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Scott Taylor is running for US Senate: What you should know before you vote

Scott Taylor is running for US Senate: What you should know before you vote

Appearing on "Fox & Friends" Monday, former Rep. Scott Taylor, R-Va., announced he will run for U.S. Senate against Sen. Mark Warner, D-Va.

Taylor is a former Navy SEAL who served one term in the House of Representatives before losing re-election to Democrat Elaine Luria. Attempting a political comeback, Taylor hit Warner for being one of the leading Democrats pushing the Russian collusion conspiracy theory and saying that Warner's 12 years in Congress were enough.

"We have a leadership crisis in Virginia. Washington is broken. We need a fresh start in the Senate," Taylor said. "Today, I'm announcing that I'm going to be running to be the next United States Senator from Virginia."

Before Taylor can challenge Warner, he will have to win the Republican nomination. So far, he is the only declared Republican candidate. But Taylor's voting record in Congress ought to encourage Virginia conservatives to find another candidate who better represents their interests. During his one term in Congress, Taylor voted for profligate spending, defended unconstitutional powers enabling the NSA to commit privacy abuses, and supported interventionist foreign policies.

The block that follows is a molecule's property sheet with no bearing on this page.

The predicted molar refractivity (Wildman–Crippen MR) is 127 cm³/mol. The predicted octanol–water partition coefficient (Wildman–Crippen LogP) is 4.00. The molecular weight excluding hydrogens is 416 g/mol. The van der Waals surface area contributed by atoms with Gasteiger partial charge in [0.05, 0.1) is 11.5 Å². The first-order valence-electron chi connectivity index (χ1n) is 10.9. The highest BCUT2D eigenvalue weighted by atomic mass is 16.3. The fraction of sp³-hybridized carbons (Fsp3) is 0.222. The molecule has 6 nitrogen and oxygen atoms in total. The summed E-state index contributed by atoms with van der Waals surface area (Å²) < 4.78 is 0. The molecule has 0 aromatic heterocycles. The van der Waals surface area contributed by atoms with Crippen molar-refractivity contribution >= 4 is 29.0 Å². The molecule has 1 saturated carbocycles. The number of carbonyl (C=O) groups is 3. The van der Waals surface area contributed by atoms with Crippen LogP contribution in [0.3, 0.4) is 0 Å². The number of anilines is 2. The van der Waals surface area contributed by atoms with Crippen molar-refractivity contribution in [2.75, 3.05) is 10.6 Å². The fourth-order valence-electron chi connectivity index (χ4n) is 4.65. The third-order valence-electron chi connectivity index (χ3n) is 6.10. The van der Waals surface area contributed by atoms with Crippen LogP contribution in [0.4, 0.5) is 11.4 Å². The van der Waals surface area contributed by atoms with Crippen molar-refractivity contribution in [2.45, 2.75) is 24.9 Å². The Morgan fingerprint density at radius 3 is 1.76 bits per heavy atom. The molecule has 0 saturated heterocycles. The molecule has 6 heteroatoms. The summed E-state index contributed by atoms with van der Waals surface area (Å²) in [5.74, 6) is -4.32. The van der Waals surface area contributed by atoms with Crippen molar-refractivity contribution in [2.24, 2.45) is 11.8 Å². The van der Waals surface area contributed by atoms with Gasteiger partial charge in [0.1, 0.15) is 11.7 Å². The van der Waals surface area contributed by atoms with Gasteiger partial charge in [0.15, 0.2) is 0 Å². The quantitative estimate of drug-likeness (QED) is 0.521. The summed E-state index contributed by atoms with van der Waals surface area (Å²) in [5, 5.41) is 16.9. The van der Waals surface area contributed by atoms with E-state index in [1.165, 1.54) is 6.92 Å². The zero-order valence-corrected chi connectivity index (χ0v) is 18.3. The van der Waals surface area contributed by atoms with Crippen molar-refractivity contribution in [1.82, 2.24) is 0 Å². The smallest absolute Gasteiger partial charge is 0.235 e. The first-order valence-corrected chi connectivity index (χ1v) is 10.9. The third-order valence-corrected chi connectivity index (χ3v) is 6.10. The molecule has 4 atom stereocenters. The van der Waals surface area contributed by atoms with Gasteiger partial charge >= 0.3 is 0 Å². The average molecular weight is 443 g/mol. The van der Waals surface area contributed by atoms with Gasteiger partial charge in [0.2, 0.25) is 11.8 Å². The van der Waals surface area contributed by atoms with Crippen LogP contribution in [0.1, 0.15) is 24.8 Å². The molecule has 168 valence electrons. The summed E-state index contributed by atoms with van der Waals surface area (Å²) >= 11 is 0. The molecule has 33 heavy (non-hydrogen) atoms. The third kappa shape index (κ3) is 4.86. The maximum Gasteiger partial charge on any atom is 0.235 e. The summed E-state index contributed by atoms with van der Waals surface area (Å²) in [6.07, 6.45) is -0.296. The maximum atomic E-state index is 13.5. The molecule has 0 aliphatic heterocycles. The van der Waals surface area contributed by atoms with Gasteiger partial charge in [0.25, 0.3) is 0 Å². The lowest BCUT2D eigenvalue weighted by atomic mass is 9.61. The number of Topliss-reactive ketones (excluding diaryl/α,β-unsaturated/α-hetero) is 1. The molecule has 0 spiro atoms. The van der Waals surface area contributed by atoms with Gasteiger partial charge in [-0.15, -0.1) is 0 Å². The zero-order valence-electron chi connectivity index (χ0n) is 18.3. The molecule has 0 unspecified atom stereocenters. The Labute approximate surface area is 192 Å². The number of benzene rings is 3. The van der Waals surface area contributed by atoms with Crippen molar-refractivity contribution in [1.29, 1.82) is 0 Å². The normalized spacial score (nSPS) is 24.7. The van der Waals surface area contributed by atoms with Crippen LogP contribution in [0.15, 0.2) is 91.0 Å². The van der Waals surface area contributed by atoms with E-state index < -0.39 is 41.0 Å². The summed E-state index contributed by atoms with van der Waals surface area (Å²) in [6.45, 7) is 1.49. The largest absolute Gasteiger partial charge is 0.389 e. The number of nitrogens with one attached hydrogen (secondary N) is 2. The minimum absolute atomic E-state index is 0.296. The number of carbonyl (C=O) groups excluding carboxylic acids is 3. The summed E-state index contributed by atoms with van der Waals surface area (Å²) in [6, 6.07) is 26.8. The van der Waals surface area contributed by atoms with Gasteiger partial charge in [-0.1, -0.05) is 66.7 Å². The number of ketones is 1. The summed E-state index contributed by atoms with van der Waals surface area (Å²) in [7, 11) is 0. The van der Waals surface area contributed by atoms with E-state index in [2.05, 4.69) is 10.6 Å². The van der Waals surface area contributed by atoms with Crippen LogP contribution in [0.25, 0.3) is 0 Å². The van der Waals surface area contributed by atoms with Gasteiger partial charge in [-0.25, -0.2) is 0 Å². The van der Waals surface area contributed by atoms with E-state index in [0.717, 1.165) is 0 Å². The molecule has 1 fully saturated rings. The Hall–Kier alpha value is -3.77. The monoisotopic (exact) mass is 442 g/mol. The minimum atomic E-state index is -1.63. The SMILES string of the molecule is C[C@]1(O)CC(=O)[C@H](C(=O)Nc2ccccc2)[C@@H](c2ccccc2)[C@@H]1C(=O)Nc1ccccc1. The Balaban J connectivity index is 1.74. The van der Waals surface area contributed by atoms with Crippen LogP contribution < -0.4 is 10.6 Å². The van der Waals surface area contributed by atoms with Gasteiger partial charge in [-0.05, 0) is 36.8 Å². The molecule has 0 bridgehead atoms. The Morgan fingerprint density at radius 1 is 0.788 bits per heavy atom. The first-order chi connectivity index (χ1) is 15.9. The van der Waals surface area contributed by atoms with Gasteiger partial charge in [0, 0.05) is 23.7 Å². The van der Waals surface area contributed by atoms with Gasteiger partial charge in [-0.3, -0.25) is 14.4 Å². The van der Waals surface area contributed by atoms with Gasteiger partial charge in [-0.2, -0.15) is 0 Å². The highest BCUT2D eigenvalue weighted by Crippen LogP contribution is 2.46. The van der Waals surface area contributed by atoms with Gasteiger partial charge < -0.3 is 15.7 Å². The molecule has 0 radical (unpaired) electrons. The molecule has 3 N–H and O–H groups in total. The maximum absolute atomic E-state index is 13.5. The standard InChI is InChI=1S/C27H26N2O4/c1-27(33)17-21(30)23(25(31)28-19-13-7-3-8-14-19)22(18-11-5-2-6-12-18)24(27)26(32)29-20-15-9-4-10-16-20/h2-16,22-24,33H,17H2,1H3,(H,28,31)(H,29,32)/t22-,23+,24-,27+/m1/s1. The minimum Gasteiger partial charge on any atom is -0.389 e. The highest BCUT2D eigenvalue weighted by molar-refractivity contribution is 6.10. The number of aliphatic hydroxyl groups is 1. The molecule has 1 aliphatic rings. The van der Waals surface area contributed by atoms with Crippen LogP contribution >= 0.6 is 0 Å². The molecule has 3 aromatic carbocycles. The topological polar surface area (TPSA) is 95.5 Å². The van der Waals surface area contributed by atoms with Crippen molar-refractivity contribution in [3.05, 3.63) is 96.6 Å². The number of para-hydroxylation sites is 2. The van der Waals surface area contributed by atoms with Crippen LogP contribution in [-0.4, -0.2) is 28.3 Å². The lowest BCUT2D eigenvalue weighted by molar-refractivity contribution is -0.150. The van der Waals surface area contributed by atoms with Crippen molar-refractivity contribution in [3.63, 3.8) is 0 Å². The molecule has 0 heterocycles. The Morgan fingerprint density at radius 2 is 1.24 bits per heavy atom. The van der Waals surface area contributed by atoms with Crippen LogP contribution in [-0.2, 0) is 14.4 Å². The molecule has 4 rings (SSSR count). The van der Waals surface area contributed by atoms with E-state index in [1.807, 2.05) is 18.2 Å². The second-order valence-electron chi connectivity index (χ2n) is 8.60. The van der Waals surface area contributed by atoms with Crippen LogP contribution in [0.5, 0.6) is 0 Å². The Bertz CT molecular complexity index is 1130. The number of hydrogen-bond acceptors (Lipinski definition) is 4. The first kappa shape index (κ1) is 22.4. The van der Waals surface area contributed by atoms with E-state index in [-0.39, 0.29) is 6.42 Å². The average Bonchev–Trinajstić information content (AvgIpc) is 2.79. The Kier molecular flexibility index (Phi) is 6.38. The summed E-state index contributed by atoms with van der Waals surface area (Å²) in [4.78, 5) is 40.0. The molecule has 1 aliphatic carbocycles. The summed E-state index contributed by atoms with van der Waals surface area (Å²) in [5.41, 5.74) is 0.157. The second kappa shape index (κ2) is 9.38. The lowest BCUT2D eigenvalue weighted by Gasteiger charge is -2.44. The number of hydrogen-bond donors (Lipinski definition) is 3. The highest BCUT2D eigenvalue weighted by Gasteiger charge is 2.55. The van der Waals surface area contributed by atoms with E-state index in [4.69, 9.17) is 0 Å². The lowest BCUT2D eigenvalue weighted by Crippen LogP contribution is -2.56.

Here's a quick rundown of top votes he took in Congress:

$1.1 trillion spending bill for Democrat priorities

In May 2017, Taylor voted for a $1.1 trillion spending bill that funded Democratic Party priorities and left conservatives out to dry. Roughly 160 conservative priorities were stripped from the bill before it was passed to remove so-called "poison pills" that would upset Democrats. The bill declined to defund sanctuary cities, refugee resettlement, or Planned Parenthood and actually blocked funding for a border wall on the southern border.

Protect unconstitutional abuses of Americans' privacy